Firefighters Simphiwe Moropane, Khathutshelo Muedi and Mduduzi Ndlovu lost their lives in a tragic and harrowing manner in the fire that engulfed the top floors of the Bank of Lisbon building in the Johannesburg city centre last week.
Investigations are still under way to establish the exact events that led to their deaths, but it is no secret the working conditions of the firefighters in the Johannesburg emergency management services have been far from ideal for many years. It was only a matter of time before lives were lost in the manner that they were in this particular instance.
One of the most unsettling claims being made about the incident is that the water pressure in the water mains outside the building was too low for the firefighting operation to have begun in the first place.
The firefighters may have flouted one of the most basic rules in their own training manuals. But that should not absolve their management and political heads of culpability in their deaths. It is unacceptable that a city as large as Johannesburg should have as many as 89 vehicles out of service.
Mayor Herman Mashaba’s anticorruption crusade may also have played a role in how the incident played out, but that is not to lay direct blame on the mayor. Having stopped the acquisition of 29 new firefighting trucks due to suspected corruption in the procurement process, what plans have been put in place for the emergency teams to continue working?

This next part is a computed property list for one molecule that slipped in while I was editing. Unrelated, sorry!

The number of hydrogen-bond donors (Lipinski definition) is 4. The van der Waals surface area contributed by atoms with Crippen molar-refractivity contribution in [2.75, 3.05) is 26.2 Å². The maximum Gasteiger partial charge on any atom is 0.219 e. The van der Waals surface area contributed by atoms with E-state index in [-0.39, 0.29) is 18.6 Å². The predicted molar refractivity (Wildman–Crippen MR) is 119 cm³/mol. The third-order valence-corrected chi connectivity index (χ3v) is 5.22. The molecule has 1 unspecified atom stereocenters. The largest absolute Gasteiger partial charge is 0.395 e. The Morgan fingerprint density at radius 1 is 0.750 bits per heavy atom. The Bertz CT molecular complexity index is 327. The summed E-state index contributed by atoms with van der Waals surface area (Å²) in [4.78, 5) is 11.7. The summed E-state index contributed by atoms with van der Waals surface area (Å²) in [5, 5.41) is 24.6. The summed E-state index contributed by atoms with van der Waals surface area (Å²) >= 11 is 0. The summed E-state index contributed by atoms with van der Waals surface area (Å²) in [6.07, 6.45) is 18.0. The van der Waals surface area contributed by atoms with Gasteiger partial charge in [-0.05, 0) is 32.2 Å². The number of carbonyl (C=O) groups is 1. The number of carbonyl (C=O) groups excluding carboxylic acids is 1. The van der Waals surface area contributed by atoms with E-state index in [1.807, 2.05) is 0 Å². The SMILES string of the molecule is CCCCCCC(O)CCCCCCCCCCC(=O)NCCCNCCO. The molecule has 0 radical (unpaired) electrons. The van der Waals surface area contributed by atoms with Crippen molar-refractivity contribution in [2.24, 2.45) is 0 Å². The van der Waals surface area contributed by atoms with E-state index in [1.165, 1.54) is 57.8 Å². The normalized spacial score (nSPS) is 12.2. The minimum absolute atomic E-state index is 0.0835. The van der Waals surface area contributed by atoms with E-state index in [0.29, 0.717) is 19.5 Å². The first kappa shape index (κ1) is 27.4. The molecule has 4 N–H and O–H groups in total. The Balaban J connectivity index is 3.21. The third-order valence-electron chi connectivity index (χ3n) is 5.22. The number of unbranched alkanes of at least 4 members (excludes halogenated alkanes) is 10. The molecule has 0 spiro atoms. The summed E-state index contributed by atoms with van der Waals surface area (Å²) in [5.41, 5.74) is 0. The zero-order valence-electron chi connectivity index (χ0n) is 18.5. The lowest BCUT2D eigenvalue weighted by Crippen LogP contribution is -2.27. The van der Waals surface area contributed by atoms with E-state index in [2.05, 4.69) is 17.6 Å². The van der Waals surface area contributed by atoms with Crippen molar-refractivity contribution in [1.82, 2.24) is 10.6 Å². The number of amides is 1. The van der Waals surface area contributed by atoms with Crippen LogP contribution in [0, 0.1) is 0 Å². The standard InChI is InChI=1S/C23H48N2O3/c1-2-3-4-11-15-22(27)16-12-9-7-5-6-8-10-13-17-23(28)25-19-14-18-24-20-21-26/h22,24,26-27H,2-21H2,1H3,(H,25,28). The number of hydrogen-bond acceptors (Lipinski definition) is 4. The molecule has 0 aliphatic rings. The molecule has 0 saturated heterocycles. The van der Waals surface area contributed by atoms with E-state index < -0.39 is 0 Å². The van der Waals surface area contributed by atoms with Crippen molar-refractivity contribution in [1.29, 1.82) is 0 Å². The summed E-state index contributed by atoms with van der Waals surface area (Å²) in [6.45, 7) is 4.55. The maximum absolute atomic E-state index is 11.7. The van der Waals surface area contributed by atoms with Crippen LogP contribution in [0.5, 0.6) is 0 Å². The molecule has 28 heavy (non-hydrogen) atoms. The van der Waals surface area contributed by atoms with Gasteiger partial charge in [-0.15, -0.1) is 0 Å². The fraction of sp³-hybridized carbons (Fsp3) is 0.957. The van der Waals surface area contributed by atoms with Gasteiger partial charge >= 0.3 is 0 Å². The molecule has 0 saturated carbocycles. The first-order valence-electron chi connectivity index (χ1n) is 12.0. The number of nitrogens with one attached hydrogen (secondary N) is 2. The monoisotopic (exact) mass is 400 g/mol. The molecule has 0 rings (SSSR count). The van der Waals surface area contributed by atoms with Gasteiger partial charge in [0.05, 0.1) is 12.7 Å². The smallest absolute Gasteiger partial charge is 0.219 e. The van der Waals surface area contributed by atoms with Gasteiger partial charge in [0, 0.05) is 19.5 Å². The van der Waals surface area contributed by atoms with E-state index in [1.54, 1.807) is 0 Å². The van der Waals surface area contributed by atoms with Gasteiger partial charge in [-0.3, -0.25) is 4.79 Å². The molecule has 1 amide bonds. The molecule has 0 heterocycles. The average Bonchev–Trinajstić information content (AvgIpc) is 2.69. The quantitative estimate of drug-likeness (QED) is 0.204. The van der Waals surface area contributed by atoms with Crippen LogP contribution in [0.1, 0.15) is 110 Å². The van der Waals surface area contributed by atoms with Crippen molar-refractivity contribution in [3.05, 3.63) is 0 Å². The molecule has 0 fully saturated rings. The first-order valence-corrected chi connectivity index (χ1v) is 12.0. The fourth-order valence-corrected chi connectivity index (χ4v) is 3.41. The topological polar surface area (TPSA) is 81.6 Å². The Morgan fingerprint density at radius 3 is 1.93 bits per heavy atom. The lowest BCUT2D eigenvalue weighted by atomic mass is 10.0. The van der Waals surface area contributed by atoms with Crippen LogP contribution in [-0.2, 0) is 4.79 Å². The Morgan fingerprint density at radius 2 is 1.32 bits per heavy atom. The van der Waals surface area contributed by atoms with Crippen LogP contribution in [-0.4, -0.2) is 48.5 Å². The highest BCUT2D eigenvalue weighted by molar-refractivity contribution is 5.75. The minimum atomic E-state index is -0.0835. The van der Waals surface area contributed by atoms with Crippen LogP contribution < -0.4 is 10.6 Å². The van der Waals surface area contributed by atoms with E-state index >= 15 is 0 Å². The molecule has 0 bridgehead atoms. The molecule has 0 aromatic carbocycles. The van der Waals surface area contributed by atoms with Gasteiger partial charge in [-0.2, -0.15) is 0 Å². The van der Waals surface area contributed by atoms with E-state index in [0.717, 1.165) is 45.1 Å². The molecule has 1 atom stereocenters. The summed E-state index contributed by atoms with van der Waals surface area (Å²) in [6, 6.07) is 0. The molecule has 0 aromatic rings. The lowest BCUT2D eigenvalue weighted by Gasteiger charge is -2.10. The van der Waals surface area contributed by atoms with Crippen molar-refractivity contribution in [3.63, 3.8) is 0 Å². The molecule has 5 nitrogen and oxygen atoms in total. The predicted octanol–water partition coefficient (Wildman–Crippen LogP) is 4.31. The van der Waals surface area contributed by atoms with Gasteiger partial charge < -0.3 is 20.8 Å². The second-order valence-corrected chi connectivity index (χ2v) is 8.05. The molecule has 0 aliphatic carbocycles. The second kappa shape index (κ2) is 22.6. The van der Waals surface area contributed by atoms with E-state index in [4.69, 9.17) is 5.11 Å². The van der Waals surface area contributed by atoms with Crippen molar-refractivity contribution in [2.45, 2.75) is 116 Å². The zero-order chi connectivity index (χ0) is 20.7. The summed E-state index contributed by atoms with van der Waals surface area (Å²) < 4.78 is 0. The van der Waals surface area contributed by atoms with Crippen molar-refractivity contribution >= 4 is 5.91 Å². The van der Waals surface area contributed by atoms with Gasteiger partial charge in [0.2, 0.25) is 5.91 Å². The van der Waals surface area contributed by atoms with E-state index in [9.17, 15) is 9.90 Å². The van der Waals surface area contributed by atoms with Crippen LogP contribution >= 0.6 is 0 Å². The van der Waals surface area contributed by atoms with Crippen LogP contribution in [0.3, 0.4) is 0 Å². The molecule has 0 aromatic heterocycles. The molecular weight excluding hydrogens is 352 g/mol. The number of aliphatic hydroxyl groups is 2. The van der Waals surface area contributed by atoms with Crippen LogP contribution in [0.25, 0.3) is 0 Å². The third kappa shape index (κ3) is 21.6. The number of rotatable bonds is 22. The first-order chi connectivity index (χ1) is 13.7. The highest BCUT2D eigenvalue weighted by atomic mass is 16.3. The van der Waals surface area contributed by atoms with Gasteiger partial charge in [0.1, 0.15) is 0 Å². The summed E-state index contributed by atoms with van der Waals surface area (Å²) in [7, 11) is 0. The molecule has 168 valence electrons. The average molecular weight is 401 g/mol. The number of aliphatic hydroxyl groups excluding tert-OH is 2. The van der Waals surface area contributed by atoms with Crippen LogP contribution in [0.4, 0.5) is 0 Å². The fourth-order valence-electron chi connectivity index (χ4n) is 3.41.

All too often, when deaths occur in instances that could have been avoided, very little is done to hold to account management or political office bearers for their contribution to the decisions that led to the deaths. And until that happens, SA will continue to experience these unnecessary deaths regularly.
The EFF were the first party to come out and advocate for charges against the MEC for human settlements Uhuru Moiloa for the deaths of the firefighters. Although this might be a political move to make their opponents appear incompetent, it is a move in the right direction.
The Democratic Nursing Organisation of SA Denosa, which has been fighting for the relocation of the inhabitants of the building, also alleged the Gauteng MEC for infrastructure development said the relocation of the government workers in those buildings would not happen because renovations had been undertaken and the building was safe.
This building is one in a long list that have been found to be unfit for inhabitants for several reasons, including being fire hazards, yet a week before last week’s deadly fire, a political head came out and contradicted reports on the state of the buildings.
It is clear that a combination of factors contributed to the unnecessary deaths of the firefighters: poor working conditions in Johannesburg Emergency Services, negligence by both provincial departments of human settlement and infrastructure development, and delays in the finalisation of the tender for the acquisition of the new fire engines by the Johannesburg mayoral office.
Chances are that when – not if – the next terrible incident occurs, we will still have not seen anyone in management or the political leadership prosecuted for the current deaths.
Poor working conditions do not occur by accident, they are created by the poor and incompetent actions of management and political leaders. Those people need to be held legally responsible for those deaths.